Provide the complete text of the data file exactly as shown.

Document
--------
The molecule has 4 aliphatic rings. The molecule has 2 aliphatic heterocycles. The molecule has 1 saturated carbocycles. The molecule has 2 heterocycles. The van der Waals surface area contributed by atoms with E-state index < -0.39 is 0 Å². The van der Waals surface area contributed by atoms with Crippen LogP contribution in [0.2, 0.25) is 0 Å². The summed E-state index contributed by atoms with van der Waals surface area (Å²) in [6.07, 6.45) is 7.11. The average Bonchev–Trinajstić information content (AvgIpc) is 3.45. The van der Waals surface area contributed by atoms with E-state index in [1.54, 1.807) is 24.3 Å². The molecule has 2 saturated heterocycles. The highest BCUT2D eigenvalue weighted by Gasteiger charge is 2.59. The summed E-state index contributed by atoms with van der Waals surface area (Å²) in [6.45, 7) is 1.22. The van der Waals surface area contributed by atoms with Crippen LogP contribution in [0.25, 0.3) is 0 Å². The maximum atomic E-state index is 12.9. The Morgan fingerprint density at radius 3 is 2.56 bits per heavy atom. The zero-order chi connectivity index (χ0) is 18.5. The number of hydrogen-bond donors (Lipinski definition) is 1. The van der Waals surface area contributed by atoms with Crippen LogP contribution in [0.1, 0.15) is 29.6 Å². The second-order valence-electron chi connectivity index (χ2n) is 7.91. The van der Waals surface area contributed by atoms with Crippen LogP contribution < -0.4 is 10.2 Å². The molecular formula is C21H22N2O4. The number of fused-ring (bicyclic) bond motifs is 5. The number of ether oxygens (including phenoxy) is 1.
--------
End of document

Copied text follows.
The molecule has 4 aliphatic rings. The molecule has 2 aliphatic heterocycles. The molecule has 1 saturated carbocycles. The molecule has 2 heterocycles. The van der Waals surface area contributed by atoms with E-state index < -0.39 is 0 Å². The van der Waals surface area contributed by atoms with Crippen LogP contribution in [0.2, 0.25) is 0 Å². The summed E-state index contributed by atoms with van der Waals surface area (Å²) in [6.07, 6.45) is 7.11. The average Bonchev–Trinajstić information content (AvgIpc) is 3.45. The van der Waals surface area contributed by atoms with E-state index in [1.54, 1.807) is 24.3 Å². The molecule has 2 saturated heterocycles. The highest BCUT2D eigenvalue weighted by Gasteiger charge is 2.59. The summed E-state index contributed by atoms with van der Waals surface area (Å²) in [6.45, 7) is 1.22. The van der Waals surface area contributed by atoms with Crippen LogP contribution in [0.25, 0.3) is 0 Å². The maximum atomic E-state index is 12.9. The Morgan fingerprint density at radius 3 is 2.56 bits per heavy atom. The zero-order chi connectivity index (χ0) is 18.5. The number of hydrogen-bond donors (Lipinski definition) is 1. The van der Waals surface area contributed by atoms with Crippen LogP contribution in [0.1, 0.15) is 29.6 Å². The second-order valence-electron chi connectivity index (χ2n) is 7.91. The van der Waals surface area contributed by atoms with Crippen LogP contribution < -0.4 is 10.2 Å². The molecular formula is C21H22N2O4. The number of fused-ring (bicyclic) bond motifs is 5. The number of ether oxygens (including phenoxy) is 1.